Laboratory findings

The endothelium plays a crucial role in the maintenance of vascular tone and structure [37]. In the early 1990s NOS-System was first described [38,39]. NO as well as its endogenous inhibitor ADMA became subjects of investigation mainly in order to find explanations for pregnancies complicated by preeclampsia.

ET-1 is produced by different female reproductive tissues, including uterus [40] where ET-1 regulates pleiotropic cell functions associated with physiology and pathology of reproduction. The role of the ET-1 axis in female reproductive disorders is now well established. It is known to be the most powerful vasoconstrictor [41].

In our collective ET-1 levels did not show any significant alterations throughout pregnancy and in the postpartum period. In contrast, Ajne et al. reported that plasma levels of endothelin-1 decrease in the second trimester during normal pregnancy [42]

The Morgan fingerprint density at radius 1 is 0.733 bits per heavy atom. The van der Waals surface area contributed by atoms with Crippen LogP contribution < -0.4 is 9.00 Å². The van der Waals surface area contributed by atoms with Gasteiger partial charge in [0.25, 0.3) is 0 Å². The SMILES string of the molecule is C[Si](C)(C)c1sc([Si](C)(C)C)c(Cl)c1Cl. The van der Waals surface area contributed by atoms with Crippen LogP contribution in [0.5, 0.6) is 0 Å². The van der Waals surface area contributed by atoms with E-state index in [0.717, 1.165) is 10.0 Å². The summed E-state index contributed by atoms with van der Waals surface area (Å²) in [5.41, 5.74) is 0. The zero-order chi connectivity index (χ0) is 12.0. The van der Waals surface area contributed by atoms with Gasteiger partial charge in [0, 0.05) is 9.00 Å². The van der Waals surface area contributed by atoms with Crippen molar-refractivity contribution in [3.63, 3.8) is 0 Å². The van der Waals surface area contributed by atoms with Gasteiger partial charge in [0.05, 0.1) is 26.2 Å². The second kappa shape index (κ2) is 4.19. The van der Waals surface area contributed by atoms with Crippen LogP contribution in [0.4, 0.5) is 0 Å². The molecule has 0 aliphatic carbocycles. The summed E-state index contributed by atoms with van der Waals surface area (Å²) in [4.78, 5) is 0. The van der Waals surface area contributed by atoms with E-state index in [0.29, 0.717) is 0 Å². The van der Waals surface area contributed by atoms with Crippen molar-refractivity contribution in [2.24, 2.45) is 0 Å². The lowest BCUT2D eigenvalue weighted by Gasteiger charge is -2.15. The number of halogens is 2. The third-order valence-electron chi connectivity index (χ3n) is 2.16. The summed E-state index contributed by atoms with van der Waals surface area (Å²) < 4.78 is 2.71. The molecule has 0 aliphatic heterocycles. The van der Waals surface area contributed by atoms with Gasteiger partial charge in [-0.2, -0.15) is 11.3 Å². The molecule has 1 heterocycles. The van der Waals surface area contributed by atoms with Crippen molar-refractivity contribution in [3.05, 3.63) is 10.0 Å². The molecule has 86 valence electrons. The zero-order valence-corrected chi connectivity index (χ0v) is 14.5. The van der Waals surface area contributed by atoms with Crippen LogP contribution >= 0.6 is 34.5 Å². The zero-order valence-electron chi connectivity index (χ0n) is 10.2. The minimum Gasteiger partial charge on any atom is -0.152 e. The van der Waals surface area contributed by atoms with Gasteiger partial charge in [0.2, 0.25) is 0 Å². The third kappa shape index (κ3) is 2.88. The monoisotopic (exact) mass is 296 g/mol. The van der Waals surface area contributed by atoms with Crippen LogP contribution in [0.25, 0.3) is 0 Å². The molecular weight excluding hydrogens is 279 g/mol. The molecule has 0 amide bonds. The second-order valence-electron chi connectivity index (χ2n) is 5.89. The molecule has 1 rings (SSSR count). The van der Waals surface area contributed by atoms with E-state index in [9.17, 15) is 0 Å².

Higher levels of ADMA in the second and third trimester of pregnancy were in patients with preeclampsia [43]. ADMA was almost constant throughout pregnancy in our data but showed a significant increase 6 weeks postpartum. Stable levels of ADMA during pregnancy were reported by others (9), while Rizos et al. [44] and Holden et al. [45] found increasing ADMA between the 1st and 3rd trimester.

Valtonen et al. [46] and Slaghekke et al. [47] showed a reduction of ADMA during early pregnancy compared to non-pregnant women, leading to an increase of NO and an enhanced placental perfusion. As we started collecting blood samples at the 12th week of gestation, our study did not provide information on early pregnancy. We assume that the increased ADMA 6 weeks postpartum compared to pregnancy levels represents a reactive feedback of ADMA to “normal”, “non-pregnant” levels.